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Top UN refugee official calls on states to practise what they preach


GENEVA, Oct 1 (UNHCR) – The UN refugee agency's top legal official told governments today in Geneva that too many of them do not "practise what they preach" when it comes to protecting refugees in accordance with international law and urged them to live up to their own call for more "effective protection".

In her address to UNHCR's governing body, Executive Committee (ExCom), the agency's Director of International Protection, Erika Feller, cited a long list of problems to back up her conclusion that states, including some of the 64 that sit on ExCom, were not living up to their obligations despite regularly making "right-minded statements about refugee protection".

"UNHCR is concerned by the widening gulf between the discourse and commitments made, including in this Committee, and the actual practice of many states," she said. "Harsh realities facing asylum seekers around the globe are not exceptional, but rather too commonplace."

Feller reminded dele! gates that a December 2001 ministerial-level meeting of states that had signed the 1951 Refugee Convention called for protection to be made "more effective". In the same Ministerial Declaration, states pledged their "commitment to implement our obligation ... fully and effectively". The Ministerial meeting and the wide-ranging Global Consultations process, of which it was a part, led to a landmark document called the Agenda for Protection that was adopted by ExCom a year ago.

Feller briefly outlined the goals set by the Agenda for Protection: "Better implementation of the protection regime; better security for refugees; better protection for women and children in refugee communities; greater burden-sharing with refugee-hosting states; improved management of the asylum/migration nexus; and more reliable and timely durable solutions."

She then gave what she termed a "reality check".

Forced deportations of asylum seekers and refugees are "not exceptional," ! she said, and refoulement (the technical term for the illegal forced return of a refugee to his or her country of origin) is often the result.

"UNHCR is being denied access to persons of direct concern," she continued. "Refugees continue to confront serious security problems, including sexual and gender-based violence. Fear of terrorism and tightened security controls have negatively impacted refugee access to territory, to asylum procedures and to the solution of resettlement."

She noted how efforts to curb illegal migration have spawned restrictive legislation, multiplying obstacles to accessing asylum procedures and denying due process to detainees.

"Refugees have been rounded up, interned or detained in ways inconsistent both with the prevailing standards, as well as State rhetoric," Feller said. "We see compulsion to sign voluntary repatriation forms; we witness compelled return to situations of statelessness, internal displacement, forced la! bour or other human rights breaches."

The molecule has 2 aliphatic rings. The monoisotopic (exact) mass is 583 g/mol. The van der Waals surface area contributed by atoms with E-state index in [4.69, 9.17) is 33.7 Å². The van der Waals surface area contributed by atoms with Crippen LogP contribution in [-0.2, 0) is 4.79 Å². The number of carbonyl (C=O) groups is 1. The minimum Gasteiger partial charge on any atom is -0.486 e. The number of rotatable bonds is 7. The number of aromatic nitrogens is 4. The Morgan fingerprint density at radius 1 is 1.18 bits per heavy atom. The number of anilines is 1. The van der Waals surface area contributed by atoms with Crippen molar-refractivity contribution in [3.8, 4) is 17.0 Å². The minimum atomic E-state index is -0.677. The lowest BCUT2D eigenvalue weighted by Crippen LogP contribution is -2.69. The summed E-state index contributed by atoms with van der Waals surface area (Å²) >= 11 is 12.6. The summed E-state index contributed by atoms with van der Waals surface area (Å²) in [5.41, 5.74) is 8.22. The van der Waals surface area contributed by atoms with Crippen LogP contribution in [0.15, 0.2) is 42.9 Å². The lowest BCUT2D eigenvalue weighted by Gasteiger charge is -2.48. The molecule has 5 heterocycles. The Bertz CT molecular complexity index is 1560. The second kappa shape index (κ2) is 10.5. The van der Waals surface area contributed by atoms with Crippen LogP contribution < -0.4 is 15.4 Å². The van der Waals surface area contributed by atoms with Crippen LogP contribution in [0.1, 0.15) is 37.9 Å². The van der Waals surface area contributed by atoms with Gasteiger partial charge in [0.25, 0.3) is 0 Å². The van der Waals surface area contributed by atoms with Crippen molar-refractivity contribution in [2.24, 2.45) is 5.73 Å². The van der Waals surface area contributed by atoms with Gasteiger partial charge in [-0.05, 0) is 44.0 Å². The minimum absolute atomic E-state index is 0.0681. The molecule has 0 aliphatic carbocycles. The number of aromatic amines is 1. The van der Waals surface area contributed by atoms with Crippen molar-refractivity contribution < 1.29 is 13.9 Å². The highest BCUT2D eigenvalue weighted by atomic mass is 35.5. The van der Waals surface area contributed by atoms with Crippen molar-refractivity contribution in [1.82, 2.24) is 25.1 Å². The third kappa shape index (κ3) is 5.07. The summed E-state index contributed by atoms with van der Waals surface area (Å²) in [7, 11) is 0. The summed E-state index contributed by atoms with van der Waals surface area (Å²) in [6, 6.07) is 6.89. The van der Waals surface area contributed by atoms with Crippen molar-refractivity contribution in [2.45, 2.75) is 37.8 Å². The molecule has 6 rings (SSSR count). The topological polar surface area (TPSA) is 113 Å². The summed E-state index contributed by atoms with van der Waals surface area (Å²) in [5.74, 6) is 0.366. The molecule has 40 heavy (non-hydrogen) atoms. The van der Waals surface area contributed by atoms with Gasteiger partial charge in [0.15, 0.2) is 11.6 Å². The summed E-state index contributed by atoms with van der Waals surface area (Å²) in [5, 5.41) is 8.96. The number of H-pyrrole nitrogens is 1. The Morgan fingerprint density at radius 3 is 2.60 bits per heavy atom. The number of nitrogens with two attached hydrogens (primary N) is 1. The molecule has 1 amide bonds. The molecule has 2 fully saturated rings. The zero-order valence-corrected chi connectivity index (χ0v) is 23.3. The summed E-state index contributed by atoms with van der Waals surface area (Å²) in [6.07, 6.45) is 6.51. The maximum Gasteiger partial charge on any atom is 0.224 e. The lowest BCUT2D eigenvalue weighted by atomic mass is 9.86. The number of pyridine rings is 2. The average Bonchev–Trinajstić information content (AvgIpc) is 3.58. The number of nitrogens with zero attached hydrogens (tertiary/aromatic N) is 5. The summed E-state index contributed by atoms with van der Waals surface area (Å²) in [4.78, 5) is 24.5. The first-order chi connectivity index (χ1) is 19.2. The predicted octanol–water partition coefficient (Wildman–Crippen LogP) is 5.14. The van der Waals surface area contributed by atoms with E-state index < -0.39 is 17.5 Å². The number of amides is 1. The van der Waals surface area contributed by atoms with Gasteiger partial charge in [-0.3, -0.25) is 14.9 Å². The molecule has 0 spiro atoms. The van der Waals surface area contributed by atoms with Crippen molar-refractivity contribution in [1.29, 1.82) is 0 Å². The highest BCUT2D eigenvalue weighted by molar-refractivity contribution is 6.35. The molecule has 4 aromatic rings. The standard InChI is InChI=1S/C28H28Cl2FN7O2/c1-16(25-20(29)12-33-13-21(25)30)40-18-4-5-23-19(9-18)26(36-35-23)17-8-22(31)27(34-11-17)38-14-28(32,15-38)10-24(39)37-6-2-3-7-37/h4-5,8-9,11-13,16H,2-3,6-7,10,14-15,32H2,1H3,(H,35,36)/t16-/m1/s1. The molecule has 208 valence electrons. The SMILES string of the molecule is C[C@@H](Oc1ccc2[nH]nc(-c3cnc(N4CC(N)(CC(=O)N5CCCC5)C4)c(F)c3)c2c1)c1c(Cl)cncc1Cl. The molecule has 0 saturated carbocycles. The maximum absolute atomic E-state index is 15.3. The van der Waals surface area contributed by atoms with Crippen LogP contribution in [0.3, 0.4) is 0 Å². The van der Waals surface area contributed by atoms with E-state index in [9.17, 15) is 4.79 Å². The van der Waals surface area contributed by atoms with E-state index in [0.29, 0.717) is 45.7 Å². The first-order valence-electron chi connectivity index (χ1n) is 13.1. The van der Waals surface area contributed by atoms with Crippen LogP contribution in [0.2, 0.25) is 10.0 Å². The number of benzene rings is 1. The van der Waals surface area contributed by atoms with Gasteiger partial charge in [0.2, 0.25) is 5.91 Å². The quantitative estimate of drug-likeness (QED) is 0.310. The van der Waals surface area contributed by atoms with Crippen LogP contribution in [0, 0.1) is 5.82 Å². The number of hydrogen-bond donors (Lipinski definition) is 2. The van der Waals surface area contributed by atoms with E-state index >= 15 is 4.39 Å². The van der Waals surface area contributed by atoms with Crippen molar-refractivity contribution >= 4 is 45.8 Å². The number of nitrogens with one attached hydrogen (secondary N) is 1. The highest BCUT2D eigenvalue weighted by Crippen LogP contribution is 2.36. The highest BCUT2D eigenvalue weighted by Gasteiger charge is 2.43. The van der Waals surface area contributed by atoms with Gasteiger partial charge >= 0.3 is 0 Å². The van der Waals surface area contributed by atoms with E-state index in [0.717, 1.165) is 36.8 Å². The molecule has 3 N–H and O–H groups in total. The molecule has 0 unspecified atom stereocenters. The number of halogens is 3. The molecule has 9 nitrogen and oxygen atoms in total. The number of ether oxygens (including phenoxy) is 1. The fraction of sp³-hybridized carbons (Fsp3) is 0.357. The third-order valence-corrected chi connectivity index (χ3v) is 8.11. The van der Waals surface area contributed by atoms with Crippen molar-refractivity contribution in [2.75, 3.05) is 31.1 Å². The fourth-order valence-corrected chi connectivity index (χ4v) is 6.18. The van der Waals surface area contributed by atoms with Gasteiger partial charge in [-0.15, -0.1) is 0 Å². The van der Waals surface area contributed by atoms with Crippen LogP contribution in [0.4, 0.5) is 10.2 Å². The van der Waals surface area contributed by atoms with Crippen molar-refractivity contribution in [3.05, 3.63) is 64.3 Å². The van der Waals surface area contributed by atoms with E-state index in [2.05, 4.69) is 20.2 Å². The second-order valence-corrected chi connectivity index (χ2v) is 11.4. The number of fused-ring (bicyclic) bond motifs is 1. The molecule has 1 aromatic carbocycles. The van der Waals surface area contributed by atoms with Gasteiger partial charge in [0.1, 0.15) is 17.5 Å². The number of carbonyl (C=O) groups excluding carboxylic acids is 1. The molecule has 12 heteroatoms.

She also pointed to what she termed an "abdication of responsibilities" on the part of some states to manage their own asylum systems, including the all-important management of security issues in refugee camps.

"The civilian and humanitarian character of asylum is compromised and, at the level of the individual refugee, women and children continue to account for the largest portion of the victims," Feller said. "Field reports all too often document cases of abuse, such as the recent one of a refugee woman who went to the local police to lodge a rape accusation, only in turn to be raped by the very security officials from whom she had sought protection and redress."

Feller then urged states to work towards providing truly "effective" protection. She reminded them that the Agenda for Protection had essentially laid down the broad policy lines, and a meeting of experts in Lisbon in December 2002 had laid down a number o! f suggested legal benchmarks for determining what constituted "effective protection".

While the Agenda for Protection had led to a number of promising initiatives, including the High Commissioner's Convention Plus initiative, Feller noted that "it can only be through implementation and in observance that international standards are transformed from rhetoric into reality." Instead, states were devising "too many artificial constructs … to elude responsibility for supporting and accepting refugees."

In her conclusion, Feller noted that the stated priority of UN Secretary-General Kofi Annan to hold the line against what he has deemed widespread erosion of hitherto broadly accepted norms of behaviour. "The major goal of the Global Consultations, said Feller, "was precisely to try and arrest further erosion of the international protection regime."

She acknowledged that governments have to grapple with a number of major difficulties, including mixed movements ! of economic migrants and refugees, asylum fatigue, security concerns and insufficient resources.

"All of these are serious challenges," she said, "and it was agreed, through the Agenda for Protection, that specific initiatives are called for to address them. It remains our position that these challenges do not justify blatant cases of refoulement, denial of any identity to refugees before the law, mandatory and arbitrary detention of all asylum seekers, denial of access to UNHCR, maintenance of obstacles to repatriation, or not prosecuting cases of rape of refugee women."

Story date: 1 Oct 2003
UNHCR News Stories